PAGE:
OPINION: Message received

By Ketchikan Daily News

Ketchikan Daily News, September 16

Southeast Conference’s annual meeting is the only event we know of that’s guaranteed to involve broad swaths of Southeast Alaska.

From the number of communities to the range of tribal, local, state and federal government entities, industry sectors and other aspects of the region, the attendance at Southeast Conference’s annual meetings are impressive

That’s not all. Southeast Conference itself has a long history of working on the Southeast Alaska’s behalf — starting with its formation in 1958 to promote the formation of what became the Alaska Marine Highway System.

It’s an entity that can make a claim of having participation from and working on behalf of the entirety of Southeast Alaska.

Southeast Conference is important, just as we believe Southeast Alaska is of importance to Alaska.

That’s why candidates for statewide and federal public office make sure to participate in the candidate forums organized by Southeast Conference at its annual meeting.

Witness the candidates who participated in this week’s Southeast Conference annual meeting events in Ketchikan, either in person or by videoconference.

On Tuesday, U.S. Senate candidates Kelly Tshibaka, Pat Chesbro and Lisa Murkowski participated in a Southeast Conference forum.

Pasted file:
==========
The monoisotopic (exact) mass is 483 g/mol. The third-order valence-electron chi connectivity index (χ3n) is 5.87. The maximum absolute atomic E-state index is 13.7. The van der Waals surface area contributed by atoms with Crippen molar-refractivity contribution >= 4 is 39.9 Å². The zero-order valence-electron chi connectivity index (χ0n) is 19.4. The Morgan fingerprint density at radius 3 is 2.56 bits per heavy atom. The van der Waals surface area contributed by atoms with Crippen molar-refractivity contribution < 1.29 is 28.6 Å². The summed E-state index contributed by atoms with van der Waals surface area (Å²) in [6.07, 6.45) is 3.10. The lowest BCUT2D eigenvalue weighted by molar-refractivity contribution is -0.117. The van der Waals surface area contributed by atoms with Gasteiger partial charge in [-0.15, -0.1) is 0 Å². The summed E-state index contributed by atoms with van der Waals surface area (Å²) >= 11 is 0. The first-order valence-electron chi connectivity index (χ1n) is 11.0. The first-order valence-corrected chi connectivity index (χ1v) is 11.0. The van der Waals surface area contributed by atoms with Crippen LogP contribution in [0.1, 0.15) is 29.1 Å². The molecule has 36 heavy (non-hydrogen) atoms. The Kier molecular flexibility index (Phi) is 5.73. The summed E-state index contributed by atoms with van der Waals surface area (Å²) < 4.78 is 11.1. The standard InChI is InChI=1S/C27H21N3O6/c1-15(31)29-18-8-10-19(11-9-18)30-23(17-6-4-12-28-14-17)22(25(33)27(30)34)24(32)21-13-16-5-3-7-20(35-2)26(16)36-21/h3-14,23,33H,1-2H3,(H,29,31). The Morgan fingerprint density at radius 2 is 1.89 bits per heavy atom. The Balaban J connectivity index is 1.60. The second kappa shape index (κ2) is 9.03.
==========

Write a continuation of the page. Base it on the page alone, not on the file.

On Thursday, U.S. House candidates Nick Begich III and Sarah Palin participated in a Southeast Conference forum, and candidate Mary Peltola (who had been sworn in on Tuesday in Washington, D.C., to fill the remaining congressional term of the late Rep. Don Young) took the time to address the meeting by videoconference later in the day.

On Wednesday, Alaska gubernatorial candidates Les Gara and Bill Walker participated in a Southeast Conference forum.

Every one of these candidates recognized the opportunity to speak to Southeast Alaskans, and they either traveled to Ketchikan or ensured that they could participate electronically.

One candidate was absent — Gov. Mike Dunleavy, who is a candidate for reelection.

We won’t say he’s running for reelection, because his absence from the Southeast Conference gubernatorial forum and others appears to indicate that he doesn’t believe he needs to show up to advocate for his platform or defend his record.

So where was Dunleavy on Wednesday? Near the Mat-Su Valley community of Houston, where he posed with a gold-color-painted shovel at a groundbreaking event for Renewable IPP’s Houston Solar Farm project, which eventually will sell power to the Matanuska Energy Authority.

The groundbreaking ceremony started at 11 a.m. The Southeast Conference gubernatorial forum started at noon.

Now, one could talk here about how modern communications make it possible to call in from just about anywhere, or that Southeast Conference likely would have adjusted the time of the forum a bit if Dunleavy had sought an adjustment, or that the Southeast Conference annual meeting was scheduled months ago, or any of the other possible ways that Dunleavy could have participated in the Southeast Conference event(s), had he wanted to.

But he didn’t.

He preferred to shovel a spadeful of ceremonial dirt in the Mat-Su Valley than address Southeast Alaskans about issues of importance to this region.

Why? Maybe Dunleavy believes he has all the Southeast Alaska votes he needs. Maybe it doesn’t matter to him if he gets any Southeast Alaska votes. Who knows? He didn’t show up so Southeast Alaskans could ask him.

No, skipping Southeast Conference was more than a missed opportunity. It was a message.

And it isn’t one that bodes well for Southeast Alaska.